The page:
So, I haven’t heard back from any of the folks who have THELMA yet, but this is just a little more good news. It’s a long road!

 

Jog Thoughts

“What we hope ever to do with ease, we must learn first to do with diligence.” — Samuel Johnson

In that spirit, Jog Thoughts

Those are my sneakers.

They are on me.

Ughghghghgh

People in cars think I look dumb.

When are these bangs going to grow out all the way, this is ridiculous.

I have so many bobby pins.

How many bobby pins have I wasted over the years?

Uphill. Hate.

Ladies don’t spit.

This is a shuffle.

This is OK.

I wish the Catholic Church behaved better.

I want to visit a Unitarian Church.

Grilled chicken? Meh.

I can stop at that store.

I’m not going to stop there.

I can see my house.

Why don’t we live closer to right here?

The closer houses look nicer than my house.

They are closer to my feet right now.

If you stop a block away from the house you lose.

Don’t look at me, teens.

Teens, man, you are such teens, teens.

I wonder if those teens work at the radio station…

fin

Writing away from the Berlin Wall

One of the really wonderful things I experienced while working on THELMA was just a quiet granting of permission to have fun.

Most of you know that I’ve performed comedy for a long time, so fun is something that I’m accustomed to in theater. In fact, for improvisation my personal contention is that it should be all fun, 100% of the time. I think that even when a group is maybe a little off, or their inexperience shines through a little too much, all can be forgiven if they’re having fun. I love watching performers enjoy themselves and love each other. I hate when you’re watching a show and you can see improvisers stressing out and getting pissed at each other for not listening, missing the mark, etc. It’s one of my least favorite things.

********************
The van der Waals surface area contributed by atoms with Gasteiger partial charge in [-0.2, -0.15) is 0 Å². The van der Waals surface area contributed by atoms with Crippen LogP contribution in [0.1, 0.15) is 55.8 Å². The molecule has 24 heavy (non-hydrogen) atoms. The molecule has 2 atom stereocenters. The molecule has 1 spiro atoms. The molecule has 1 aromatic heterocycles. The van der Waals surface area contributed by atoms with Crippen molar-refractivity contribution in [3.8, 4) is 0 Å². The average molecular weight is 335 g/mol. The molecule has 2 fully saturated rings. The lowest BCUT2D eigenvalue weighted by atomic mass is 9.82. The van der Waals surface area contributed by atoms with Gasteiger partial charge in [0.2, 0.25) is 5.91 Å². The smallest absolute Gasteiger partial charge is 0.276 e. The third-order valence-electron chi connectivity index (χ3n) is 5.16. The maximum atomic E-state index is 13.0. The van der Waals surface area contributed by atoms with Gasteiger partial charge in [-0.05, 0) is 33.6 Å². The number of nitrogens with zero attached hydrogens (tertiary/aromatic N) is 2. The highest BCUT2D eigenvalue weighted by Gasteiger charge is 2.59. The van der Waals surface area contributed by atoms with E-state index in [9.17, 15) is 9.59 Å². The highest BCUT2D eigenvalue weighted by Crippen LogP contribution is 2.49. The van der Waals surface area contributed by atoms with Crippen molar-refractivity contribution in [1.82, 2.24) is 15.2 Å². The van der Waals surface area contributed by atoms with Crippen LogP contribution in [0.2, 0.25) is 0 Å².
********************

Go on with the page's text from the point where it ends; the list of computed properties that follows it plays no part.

It’s make-believe, for goodness sake. If you hate a scene, make believe that there’s a time machine there to blast you seven minutes into the future and BAM, the bad scene is over. Sky’s the limit. No, sky’s not the limit. The imaginary galaxy way past the sky is the limit.

But anyway, I’m getting off track. The point is that I’m good at allowing myself to have fun, and be ridiculous on stage – but I was never good at expressing myself that way in my writing.

This is a true story – the first creative writing project I can remember was in third grade. My lovely teacher who happens to be named Mrs. Pettee asked us to go back to any time in history and pretend to be an observer there. Write about the things you see, hear, smell, etc.

Lots of my friends wrote about castles and princes, some wrote about being a teen in the 1950’s and hanging out at a soda shoppe. I had just learned about slavery, so off to the antebellum south I went! I vividly remember sitting at my desk, imagining and writing about smelling blood and cotton in the air. Heavy for a kid, but I felt transported and excited by exploring really hideous things. It was a really enveloping experience, and kind of changing for me.

Mrs. Pettee was really impressed/concerned.